Tactical First Aid and System Collapse Medicine
August 20 @ 09:00 - 17:00$225
Tactical First Aid and “System Collapse” Medicine
This hands-on class will develop proficiency in basic battlefield medical care utilizing the military’s latest Tactical Combat Casualty Care protocols.
Students will learn to stop traumatic bleeding from gunshot, knife wounds and blast injuries using the latest pressure bandages, tourniquets, and hemostatic agents. The improvisation of adequate substitutes for this equipment will be practiced extensively to allow students to respond to emergencies quickly, even if no dedicated bandaging material or tourniquets are available. Self-care and care under fire will also be addressed.
Students will also learn simple patient assessment techniques, as well as how to treat both a sucking chest wound and tension pneumothorax. Options for opening a patient’s airway are discussed and practiced. Students will learn how to use a nasopharyngeal airway (NPA).
In addition, students will learn how to treat themselves and families in the event of a longer-term breakdown in our current medical system. Wound cleaning and disinfection under field conditions and wound closure (including suturing and stapling) will be practiced in our “trauma lab
The instructor will provide students with information about what types of drugs to stockpile for natural disasters or a health care system collapse, along with methods for legally acquiring those pharmaceuticals Students will leave the class knowing what items should be included in a comprehensive medical kit and how to improvise those items in an austere environment.
All materials for the class will be provided by the instructor.
About the instructor:
Greg Ellifritz is Active Response Training’s President and Primary Instructor.
Greg recently retired after serving 25 years as a police officer. During his tenure, Greg spent 13 years as the full-time tactical training officer for a central Ohio police department. In that training position, he was responsible for developing and instructing all of the in-service training for his 55-officer agency. In addition to the training position, he also served as patrol officer, firearms armorer, bike patrol officer, bike patrol coordinator, sniper, and field training officer during his career.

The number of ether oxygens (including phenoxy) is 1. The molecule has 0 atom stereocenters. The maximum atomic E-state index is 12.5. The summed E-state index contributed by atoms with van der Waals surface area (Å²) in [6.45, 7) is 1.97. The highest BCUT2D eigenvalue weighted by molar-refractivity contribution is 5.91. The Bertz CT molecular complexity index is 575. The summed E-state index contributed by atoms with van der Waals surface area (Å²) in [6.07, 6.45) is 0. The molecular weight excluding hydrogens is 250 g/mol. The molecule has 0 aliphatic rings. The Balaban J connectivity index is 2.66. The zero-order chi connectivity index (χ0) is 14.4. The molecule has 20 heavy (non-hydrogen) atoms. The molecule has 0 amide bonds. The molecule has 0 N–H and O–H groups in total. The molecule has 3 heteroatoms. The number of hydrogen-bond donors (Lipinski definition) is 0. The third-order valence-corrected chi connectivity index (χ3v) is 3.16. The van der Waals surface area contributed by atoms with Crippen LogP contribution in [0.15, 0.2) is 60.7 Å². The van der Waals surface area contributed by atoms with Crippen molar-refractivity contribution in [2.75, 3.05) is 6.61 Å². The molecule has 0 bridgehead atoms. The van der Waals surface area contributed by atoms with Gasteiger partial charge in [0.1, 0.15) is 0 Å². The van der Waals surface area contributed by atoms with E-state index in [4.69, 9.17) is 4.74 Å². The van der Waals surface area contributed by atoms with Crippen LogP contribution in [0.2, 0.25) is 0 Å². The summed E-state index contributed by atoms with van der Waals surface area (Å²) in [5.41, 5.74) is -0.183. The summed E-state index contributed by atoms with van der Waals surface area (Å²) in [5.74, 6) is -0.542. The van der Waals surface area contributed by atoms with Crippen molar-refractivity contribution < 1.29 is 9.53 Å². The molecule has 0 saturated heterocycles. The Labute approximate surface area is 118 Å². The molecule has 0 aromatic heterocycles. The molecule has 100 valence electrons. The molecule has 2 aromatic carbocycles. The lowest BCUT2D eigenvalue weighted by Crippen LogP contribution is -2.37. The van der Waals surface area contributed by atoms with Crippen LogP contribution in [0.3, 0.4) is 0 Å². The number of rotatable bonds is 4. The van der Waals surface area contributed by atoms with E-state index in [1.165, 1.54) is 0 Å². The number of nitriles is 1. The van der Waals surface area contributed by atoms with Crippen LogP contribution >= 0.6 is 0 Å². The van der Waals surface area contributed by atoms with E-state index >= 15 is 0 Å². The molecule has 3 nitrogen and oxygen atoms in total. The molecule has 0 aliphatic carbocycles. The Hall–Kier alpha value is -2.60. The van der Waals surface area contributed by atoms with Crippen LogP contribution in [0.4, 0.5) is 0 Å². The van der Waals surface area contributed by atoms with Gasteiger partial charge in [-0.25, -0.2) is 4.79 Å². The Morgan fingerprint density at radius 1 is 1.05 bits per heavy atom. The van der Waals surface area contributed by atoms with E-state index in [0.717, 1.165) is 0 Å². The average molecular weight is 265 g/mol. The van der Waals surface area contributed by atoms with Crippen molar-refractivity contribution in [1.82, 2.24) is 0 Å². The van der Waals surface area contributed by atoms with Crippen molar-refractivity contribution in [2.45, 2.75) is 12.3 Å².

He instructed classes at the Tactical Defense Institute for 17 years and served as a lead instructor for TDI’s ground fighting, knife fighting, active shooter, impact weapons, extreme close quarters shooting, and field medicine classes.
Greg holds instructor, master instructor, or armorer certifications in more than 80 different weapons systems, defensive tactics programs, and law enforcement specialty topics. In addition to these instructor certifications, Greg has successfully completed more than 4,000 hours of documented formal training with the leading firearms, empty hand fighting, and edged weapons instructors in the country.
Greg additionally served as an adjunct instructor for the Ohio Peace Officer’s Training Academy, teaching firearms, defensive tactics, bike patrol, knife defense, and physical fitness topics. He has taught firearms and self-defense classes at the national and international level through The American Society of Law Enforcement Trainers, The International Association of Law Enforcement Firearms Instructors, Rangemaster Tactical Conference, and Ohio Association of Chiefs of Police.
With a passion for adventure travel, Greg spends an average of six weeks a year exploring third-world countries. Recognizing that his travels often take him far away from established medical care, he has completed numerous wilderness, tactical and military medicine classes, earning multiple Tactical First Aid instructor certifications. Having provided medical care for both himself and his traveling companions in austere conditions on all seven continents, he now teaches medical courses based on the lessons he’s learned from more than two decades of taking care of sick and injured individuals in remote areas devoid of access to formal health care systems.